There are more stories I could tell of these last two weeks but this email has become long enough as it is and if I did that I would have no war stories (I mean state of armed conflict stories) to tell you when I get home. I will end by saying that I have truly enjoyed this experience. Combat is the ultimate test of an officer, and on several occasions I did things that I didn’t know I was capable of. I am so proud of my crew and the entire Company Group, we soldiered hard and long and showed the enemy that messing with Canadians is a really bad idea. We accomplished something in the last two weeks that Canadian soldiers have not done since Korea. The Afghan Government, elected by the Afghans, requested our assistance and we were able to help. We were the equal, if not superior of our allies in everything we did. I hope that I gave you all an appreciation of what these young brave men and women are doing over here, and even if the media can’t find the time or effort to report what we are doing and the difference we are making, hopefully you can pass it on. I will see all of you real soon. I hope all is well with all of you, and please keep the emails coming, I read every one and enjoy hearing from you, even if I cannot respond individually.
Batte For Kandhar
The Pajawai battle killed the Taliban the rtegime and becama e period of somewhat stability.
|Battle of Panjwaii|
|Part of the War in Afghanistan (2001–present)|
Afghan National Army
|Commanders and leaders|
| Michaëlle Jean|
Governor General of Canadaand
Commander-in-Chief of Canada
Minister of National Defence
|Local Taliban commanders|
|Casualties and losses|
16 killed, 50 wounded
|NATO estimates up to/over 1,000 killed, CENTCOM estimates up to 500 killed throughout whole of period.|
Solar-powered streetlights recently installed in Panjawai.
To provide the people with greater freedom of movement by day and at night, the regional command proposed that USAID install solar streetlights along the road running through Panjawai’s market area. In addition to contributing to safety and security, the streetlights would also support regional stabilization efforts and local economic development.
Panjawai is a major city that lies in the heart of Kandahar Province, a long-time Taliban stronghold. In 2010, Afghan and international military forces conducted clearing operations that drove the Taliban out of the area to protect the people of Panjawai from Taliban interference, intimidation, and violence.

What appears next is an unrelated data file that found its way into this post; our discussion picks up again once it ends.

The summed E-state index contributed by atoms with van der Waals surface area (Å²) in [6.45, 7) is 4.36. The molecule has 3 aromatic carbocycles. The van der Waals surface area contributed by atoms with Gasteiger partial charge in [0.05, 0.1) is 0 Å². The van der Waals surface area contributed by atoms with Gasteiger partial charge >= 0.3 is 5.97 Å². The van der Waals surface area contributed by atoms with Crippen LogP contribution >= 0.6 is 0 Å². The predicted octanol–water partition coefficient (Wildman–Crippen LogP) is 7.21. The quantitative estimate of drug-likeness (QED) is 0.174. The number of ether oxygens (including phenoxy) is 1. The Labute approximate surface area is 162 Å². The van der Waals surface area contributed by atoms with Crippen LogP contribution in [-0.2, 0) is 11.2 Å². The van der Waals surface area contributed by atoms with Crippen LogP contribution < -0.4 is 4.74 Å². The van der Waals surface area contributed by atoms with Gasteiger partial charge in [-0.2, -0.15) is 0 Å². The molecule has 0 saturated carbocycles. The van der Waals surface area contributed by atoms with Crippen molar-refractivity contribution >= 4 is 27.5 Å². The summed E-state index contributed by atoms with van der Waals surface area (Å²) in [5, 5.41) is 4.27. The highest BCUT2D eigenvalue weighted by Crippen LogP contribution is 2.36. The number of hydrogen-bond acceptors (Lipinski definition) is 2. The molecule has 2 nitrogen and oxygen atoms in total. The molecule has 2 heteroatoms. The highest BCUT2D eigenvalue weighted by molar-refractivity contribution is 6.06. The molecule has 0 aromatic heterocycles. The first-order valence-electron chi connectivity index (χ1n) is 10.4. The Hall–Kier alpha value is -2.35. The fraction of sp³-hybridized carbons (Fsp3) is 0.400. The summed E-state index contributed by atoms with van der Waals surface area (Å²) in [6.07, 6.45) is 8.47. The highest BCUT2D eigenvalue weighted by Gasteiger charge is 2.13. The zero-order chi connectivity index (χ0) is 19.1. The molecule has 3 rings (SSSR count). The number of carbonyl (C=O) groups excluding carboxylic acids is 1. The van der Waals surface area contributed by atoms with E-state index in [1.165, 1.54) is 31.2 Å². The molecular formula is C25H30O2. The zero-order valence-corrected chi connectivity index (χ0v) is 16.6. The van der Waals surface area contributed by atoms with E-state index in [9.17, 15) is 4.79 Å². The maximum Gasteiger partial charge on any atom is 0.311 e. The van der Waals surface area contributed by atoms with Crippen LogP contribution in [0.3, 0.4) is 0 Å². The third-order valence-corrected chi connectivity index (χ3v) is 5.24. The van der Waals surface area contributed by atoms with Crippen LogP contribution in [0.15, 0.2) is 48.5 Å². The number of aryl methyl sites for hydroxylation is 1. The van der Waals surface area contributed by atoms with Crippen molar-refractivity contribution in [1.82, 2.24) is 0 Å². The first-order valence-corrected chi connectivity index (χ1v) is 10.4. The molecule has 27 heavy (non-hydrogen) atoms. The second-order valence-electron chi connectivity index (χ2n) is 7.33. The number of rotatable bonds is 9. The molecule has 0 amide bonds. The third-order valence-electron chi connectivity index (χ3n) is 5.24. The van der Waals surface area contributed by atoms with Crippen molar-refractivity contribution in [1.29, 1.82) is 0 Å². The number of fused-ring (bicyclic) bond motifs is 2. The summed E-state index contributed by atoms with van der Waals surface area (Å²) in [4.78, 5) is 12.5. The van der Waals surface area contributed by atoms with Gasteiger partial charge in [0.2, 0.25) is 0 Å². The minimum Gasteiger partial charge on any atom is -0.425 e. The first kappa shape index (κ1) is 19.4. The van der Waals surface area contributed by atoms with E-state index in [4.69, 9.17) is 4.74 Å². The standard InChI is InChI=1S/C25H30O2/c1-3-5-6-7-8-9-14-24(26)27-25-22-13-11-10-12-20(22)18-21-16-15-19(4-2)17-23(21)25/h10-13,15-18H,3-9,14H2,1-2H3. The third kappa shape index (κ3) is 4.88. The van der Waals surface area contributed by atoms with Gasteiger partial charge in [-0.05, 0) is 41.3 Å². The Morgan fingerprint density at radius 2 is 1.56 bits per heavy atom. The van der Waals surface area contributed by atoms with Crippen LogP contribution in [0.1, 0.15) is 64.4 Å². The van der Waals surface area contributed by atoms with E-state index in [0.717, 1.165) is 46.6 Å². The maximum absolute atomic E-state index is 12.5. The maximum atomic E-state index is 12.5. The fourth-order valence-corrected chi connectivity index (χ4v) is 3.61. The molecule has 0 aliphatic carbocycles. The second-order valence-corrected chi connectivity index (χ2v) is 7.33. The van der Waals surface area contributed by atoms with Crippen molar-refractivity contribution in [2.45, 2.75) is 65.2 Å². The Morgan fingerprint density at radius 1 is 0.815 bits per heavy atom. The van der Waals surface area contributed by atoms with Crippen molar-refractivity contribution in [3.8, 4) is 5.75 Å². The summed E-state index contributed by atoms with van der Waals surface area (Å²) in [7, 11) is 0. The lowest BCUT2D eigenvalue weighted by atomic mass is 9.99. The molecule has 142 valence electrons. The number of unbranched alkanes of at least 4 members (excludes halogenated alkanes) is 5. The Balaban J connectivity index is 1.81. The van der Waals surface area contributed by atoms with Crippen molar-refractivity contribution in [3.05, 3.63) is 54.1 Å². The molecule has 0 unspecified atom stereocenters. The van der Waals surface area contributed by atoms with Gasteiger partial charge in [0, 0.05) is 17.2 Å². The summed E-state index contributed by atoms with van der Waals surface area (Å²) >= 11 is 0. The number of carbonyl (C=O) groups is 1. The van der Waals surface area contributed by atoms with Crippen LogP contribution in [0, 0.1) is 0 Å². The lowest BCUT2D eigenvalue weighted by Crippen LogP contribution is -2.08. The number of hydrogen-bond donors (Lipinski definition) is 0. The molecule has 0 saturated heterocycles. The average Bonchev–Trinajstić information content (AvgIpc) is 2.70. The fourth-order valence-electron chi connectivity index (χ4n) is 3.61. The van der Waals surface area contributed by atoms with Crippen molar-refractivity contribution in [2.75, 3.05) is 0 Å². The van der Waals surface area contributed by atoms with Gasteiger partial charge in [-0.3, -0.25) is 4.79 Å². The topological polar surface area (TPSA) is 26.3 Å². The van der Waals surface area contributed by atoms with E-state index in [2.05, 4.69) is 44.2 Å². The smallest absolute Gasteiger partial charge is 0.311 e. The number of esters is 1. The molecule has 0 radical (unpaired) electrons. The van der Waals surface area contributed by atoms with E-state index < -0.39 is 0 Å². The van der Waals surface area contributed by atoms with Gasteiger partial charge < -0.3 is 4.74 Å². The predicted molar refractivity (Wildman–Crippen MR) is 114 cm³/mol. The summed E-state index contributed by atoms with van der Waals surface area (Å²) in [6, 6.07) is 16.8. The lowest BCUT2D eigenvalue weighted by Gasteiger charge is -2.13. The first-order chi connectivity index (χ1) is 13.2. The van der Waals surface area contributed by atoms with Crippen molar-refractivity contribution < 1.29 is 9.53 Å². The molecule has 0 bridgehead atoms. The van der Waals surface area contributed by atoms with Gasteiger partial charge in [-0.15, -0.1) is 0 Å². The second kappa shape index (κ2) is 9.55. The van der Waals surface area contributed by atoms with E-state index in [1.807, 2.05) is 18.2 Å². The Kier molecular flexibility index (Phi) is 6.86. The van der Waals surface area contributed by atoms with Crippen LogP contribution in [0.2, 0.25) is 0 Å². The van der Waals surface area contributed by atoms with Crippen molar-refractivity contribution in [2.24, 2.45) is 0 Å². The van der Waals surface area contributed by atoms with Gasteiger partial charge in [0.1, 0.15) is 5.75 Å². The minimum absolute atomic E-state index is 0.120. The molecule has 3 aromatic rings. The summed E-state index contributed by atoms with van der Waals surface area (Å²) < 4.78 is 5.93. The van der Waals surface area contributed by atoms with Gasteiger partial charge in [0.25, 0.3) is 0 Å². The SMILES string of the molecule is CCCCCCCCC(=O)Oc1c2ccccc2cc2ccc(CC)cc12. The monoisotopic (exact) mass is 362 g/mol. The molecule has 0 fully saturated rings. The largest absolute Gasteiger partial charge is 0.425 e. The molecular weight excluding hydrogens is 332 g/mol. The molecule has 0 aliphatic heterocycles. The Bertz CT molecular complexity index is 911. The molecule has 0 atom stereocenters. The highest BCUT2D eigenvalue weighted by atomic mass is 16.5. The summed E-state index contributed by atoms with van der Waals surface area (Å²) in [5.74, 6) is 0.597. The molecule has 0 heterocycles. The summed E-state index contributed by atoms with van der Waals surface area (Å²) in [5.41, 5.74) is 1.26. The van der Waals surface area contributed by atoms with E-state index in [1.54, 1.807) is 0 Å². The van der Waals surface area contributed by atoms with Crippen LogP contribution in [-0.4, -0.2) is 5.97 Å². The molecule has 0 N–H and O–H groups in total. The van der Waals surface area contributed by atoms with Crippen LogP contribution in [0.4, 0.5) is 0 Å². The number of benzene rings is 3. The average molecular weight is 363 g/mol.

USAID was quick to accept the recommendation and by the end of the year, had erected twelve solar streetlights, which are now providing illumination through the night for Panjawai’s market bazaar and a nearby mosque.Each of the 120 watt streetlights comprises an encased high-efficiency LED lamp, a PV panel, deep-cycle battery, timer, and pole. The PV-powered streetlights are capable of providing light all night long, even after several consecutive cloudy days. They can be used even if electric power is available, as the reduced load and energy savings translate into lower operating costs.The systems are warranted by the installer for two years. The PV modules themselves are guaranteed for 25 years, and future battery replacements are not anticipated until after five to seven years.
USAID and the installer, along with other local renewable energy companies, are planning maintenance and repair strategies, including battery recycling and exchange services.Installation of the streetlights presented USAID and the local installer, Zularistan, with numerous challenges, including customs delays, transportation problems, and security threats. These were ultimately overcome to the satisfaction of Panjawai’s market-goers and In the words of one evening shopper,
“The lights make crossing the road safer, and the shops are open longer. This is a good thing for us!”
|Old Soviet Russian... Pajwai is to the lower left.|
Part 1: The Long Road
Part 2: Our legacy in Kandahar
DiManno: A glimpse of the ‘why’ in Panjwaii